🌷Tulip Fever Never Blooms
Amsterdam in the 17th century (1634) is the setting for this historical fiction film that tells the story of tulip mania, aristocrats, servants, orphans, portrait painters, deception, betrayal, and consequences. Having read the bestselling book by author Deborah Moggach, I found the book both engaging and captivating. Unfortunately, the film adaption never reaches full bloom, but rather wilts, due to a diluted (over-watered) script with extensively over-pruned scenes—and alas—no rays of sunshine on the horizon.
The stellar slice of the film is the set design and costuming of 1634 Amsterdam with its bustling canals, ships, pubs, and carnival-type atmosphere along with the drama of tulip back-room mania. One does feel as though they’ve been transported back to that era, which is a major achievement. Unfortunately, with all of Holland’s beauty, there isn’t one wide shot of the tulip fields in full bloom. Talk about a missed opportunity.
To be fair, the story is overly depressing. A wealthy elderly man—two-time Academy Award winner Christoph Waltz—Cornelius Sandvoort, known as “the King of Peppercorns,” clad in an enormous “Dutch Master” frilly collar, sashays into an orphanage with the sole intent of purchasing a teen orphan that will become his bride. His end-game is to impregnate his child-bride in order to conceive a son that will serve as heir to his fortune.
He’s met at the entrance by the Abbess of St. Ursula, Judi Dench, who not only plays mother to the children, but she also has a modern side-hustle − tulips. She’s been growing and brokering tulips for years and knows the business inside and out. Cornelius pays for a beautiful teen, age fifteen, played by 2016 Academy Award winner Alicia Vikander (The Danish Girl). She’s told by the Abbess, “You have been an orphan girl on a stormy sea. Marriage is a safe harbor. Love, honor, and obey.” Cornelius takes her to his home as if he’s purchased a new puppy.
Yes, with this set-up, we cringe, as we all know what’s looming and are quickly subjected to the obligatory monotonous evening ritual of boring sex in a loveless marriage. The actors aren’t supposed to have chemistry; therefore, the scenes are rigid, awkward, and bland. After three years of this routine, and continual prayer, Sophia has no baby to show for her efforts. Cornelius is fed up with the situation as well; he confides in a friend, and the friend advises, “Send her back to the orphanage.”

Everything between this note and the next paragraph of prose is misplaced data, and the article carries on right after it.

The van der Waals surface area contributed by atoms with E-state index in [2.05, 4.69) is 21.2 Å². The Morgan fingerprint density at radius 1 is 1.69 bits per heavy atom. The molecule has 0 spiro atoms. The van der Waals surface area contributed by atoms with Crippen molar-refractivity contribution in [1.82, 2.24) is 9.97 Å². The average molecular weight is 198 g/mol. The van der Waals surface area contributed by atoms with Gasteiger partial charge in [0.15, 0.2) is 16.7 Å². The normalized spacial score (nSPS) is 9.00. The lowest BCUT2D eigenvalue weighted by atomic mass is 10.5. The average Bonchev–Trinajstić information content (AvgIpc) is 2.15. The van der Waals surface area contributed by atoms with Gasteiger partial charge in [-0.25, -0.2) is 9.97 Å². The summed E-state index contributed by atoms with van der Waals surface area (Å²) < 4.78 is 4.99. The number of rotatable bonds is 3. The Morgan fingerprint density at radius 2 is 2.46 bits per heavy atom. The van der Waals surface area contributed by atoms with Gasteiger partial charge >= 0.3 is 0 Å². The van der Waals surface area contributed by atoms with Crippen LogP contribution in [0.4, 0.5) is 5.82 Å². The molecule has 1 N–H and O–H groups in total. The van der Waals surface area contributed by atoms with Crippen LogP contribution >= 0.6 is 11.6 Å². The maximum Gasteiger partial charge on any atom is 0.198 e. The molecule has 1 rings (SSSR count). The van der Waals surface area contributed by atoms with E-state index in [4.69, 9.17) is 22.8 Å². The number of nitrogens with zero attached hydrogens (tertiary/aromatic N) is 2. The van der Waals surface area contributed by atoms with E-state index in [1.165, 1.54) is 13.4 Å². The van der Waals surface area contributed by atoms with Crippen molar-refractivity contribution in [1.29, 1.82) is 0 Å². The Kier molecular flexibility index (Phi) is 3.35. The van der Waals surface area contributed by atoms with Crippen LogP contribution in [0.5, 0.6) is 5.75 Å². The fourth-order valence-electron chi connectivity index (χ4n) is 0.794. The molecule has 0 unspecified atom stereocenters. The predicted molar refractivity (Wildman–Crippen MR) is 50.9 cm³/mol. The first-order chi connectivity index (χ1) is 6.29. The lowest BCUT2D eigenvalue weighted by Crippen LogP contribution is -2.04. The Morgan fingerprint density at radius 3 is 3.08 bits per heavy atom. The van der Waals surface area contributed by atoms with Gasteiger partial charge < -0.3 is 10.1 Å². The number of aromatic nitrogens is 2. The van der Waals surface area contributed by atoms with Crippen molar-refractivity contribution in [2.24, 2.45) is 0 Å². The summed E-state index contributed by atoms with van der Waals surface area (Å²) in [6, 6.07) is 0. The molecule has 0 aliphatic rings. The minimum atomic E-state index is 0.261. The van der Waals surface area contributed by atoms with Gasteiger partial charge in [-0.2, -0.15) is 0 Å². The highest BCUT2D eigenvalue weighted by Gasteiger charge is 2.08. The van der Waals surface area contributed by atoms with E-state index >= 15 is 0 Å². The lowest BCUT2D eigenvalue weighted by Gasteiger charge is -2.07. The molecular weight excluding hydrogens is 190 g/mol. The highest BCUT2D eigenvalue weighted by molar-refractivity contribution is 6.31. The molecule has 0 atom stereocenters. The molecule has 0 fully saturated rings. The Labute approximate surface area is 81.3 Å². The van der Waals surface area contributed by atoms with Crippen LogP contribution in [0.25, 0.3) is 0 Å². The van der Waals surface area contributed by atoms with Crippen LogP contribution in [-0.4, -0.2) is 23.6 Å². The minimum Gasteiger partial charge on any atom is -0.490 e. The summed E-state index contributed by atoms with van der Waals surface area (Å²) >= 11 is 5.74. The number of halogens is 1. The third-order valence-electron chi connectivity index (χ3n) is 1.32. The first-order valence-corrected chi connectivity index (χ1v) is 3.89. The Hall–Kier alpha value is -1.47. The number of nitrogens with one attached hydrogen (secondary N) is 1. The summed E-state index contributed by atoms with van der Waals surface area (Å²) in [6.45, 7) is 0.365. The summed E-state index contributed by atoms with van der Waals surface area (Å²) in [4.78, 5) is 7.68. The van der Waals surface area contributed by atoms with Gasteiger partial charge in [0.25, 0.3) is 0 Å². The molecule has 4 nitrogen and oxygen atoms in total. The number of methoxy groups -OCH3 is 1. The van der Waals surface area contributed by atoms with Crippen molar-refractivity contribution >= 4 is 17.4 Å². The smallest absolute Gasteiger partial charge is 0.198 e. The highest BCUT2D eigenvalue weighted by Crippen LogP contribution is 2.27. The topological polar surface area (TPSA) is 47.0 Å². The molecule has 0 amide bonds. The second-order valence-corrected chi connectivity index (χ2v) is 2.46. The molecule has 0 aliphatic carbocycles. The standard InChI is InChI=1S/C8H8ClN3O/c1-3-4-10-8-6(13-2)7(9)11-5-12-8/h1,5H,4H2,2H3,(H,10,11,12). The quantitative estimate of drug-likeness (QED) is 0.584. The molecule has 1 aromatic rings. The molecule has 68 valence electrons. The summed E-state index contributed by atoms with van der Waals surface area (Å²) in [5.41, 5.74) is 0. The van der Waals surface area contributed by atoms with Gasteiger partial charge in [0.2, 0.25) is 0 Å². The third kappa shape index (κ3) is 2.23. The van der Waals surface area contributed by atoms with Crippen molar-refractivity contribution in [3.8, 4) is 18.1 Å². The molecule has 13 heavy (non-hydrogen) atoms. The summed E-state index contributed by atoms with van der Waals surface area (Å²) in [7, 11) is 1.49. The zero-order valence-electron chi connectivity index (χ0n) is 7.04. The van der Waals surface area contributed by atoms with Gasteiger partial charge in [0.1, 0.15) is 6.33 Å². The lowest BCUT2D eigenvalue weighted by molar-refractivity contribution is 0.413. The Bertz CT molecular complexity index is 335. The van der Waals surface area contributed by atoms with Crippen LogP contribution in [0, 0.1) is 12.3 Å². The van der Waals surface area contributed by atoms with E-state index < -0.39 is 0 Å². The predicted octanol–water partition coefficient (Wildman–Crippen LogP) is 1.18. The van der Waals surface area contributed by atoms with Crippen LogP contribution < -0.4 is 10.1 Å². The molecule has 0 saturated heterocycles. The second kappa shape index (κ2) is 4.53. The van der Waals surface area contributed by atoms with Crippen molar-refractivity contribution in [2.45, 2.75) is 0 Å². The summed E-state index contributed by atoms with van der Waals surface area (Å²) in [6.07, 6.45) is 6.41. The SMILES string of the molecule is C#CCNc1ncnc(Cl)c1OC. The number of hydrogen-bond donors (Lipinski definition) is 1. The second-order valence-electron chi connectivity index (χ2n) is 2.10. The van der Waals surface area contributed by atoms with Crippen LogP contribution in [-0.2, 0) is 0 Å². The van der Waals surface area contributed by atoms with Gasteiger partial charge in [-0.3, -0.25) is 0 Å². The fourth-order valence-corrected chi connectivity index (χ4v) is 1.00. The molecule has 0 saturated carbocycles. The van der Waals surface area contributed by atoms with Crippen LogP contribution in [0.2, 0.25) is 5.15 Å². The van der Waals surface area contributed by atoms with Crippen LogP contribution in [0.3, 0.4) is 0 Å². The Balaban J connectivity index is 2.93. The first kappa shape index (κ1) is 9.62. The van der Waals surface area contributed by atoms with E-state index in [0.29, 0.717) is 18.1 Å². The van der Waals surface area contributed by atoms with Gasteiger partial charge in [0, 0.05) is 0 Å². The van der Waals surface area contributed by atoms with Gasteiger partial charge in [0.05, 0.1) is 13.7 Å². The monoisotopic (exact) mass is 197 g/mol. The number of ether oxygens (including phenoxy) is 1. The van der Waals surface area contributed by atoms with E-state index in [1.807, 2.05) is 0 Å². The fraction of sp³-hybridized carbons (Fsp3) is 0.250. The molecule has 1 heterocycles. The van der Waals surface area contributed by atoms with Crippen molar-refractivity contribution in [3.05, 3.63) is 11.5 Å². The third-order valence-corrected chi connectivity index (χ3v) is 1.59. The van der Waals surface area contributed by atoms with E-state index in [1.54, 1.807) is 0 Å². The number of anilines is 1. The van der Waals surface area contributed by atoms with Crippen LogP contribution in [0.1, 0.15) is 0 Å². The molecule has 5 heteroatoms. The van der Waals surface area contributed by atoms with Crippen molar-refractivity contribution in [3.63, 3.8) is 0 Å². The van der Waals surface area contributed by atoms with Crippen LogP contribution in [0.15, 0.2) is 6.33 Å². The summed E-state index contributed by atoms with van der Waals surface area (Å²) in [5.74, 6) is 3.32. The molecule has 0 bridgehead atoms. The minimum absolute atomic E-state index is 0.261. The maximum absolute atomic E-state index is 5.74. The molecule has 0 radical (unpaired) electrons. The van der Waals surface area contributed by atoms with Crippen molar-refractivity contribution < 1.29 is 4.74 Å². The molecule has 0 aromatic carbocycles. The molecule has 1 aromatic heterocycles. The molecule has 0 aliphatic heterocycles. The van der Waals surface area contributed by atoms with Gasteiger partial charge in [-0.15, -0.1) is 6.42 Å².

A frustrated Cornelius elects to cut his losses by having their portrait painted, so people will at least know that even though there were no children, he was a “lucky old dog” to have such a beautiful young wife. Sophia’s not so sure about the idea but is intrigued from the get-go when she meets the young artist Jan Van Loos, played by Dane DeHaan. He, too, is intrigued with her luminousness beauty.
Cornelius’s behavior during the portrait sessions is atrocious; he flaunts his wealth, even saying to the painter, “Did you know that I bought my wife?” Sophia is reduced to a pile of cold porridge by that dagger. We now despise the brute even more and root for Sophia to find a way out of this appalling situation. Jan is not only enchanted by her beauty but now wants to rescue this poor girl.
As a result, Jan takes charge of the sessions, shouting at Cornelius to “Stay quiet and be still.” He also begins to stir up buried emotions in Sophia, leaving her with no choice but to discover their meaning. They soon have a clandestine affair that should save the film, but their overly edited scenes are a major disappointment. From this point, the film spirals downward, never regaining its footing.
Another subplot involves Maria (Holliday Grainger), Cornelius’s maid, and her fish-monger boyfriend William (Jack O’Connell). Together, they at times do steal the film. Oddly, Maria also lends voice-over as the narrator, which only draws us further away from the central characters.
Does Sophia ever have a child? Does she live happily ever after with her lover? Those questions are somewhat answered, but some remain frustratingly left open. More narrative dialogue is needed, and more concentration on the main characters would have helped this film tremendously. We need to care, and we simply aren’t given enough character development to do so.
The Bottom-line? Beautiful set design can’t save the wilted scenes and over-pruned dialogue.
Credits: Directed by Justin Chadwick Screenplay, Deborah Moggach, and Tom Stoppard
Cast: Christoph Waltz as Cornelius Sandvoort. Alicia Vikander as Sophia Sandvoort, Cornelius’s wife. Dane DeHaan as Jan Van Loos. Jack O’Connell as William. Zach Galifianakis as Gerrit. Judi Dench as The Abbess of St. Ursula, Holliday Grainger as Maria. Matthew Morrison as Mattheus.
Studio: Weinstein Studios
Running Time: 1 hour 47 minutes
* Author’s note, Tulip Fever has been a troubled film since its delayed release going back to 2014. No film critics, including me, were able to pre-screen the film. We were also under an embargo with an exact time Friday, September 1st at 8:00AM ET and 5:00AM PT of when we could write anything about this film. Strangely, all of the promotion quotes for the film are from book authors.
Sarah Knight Adamson© September 2, 2017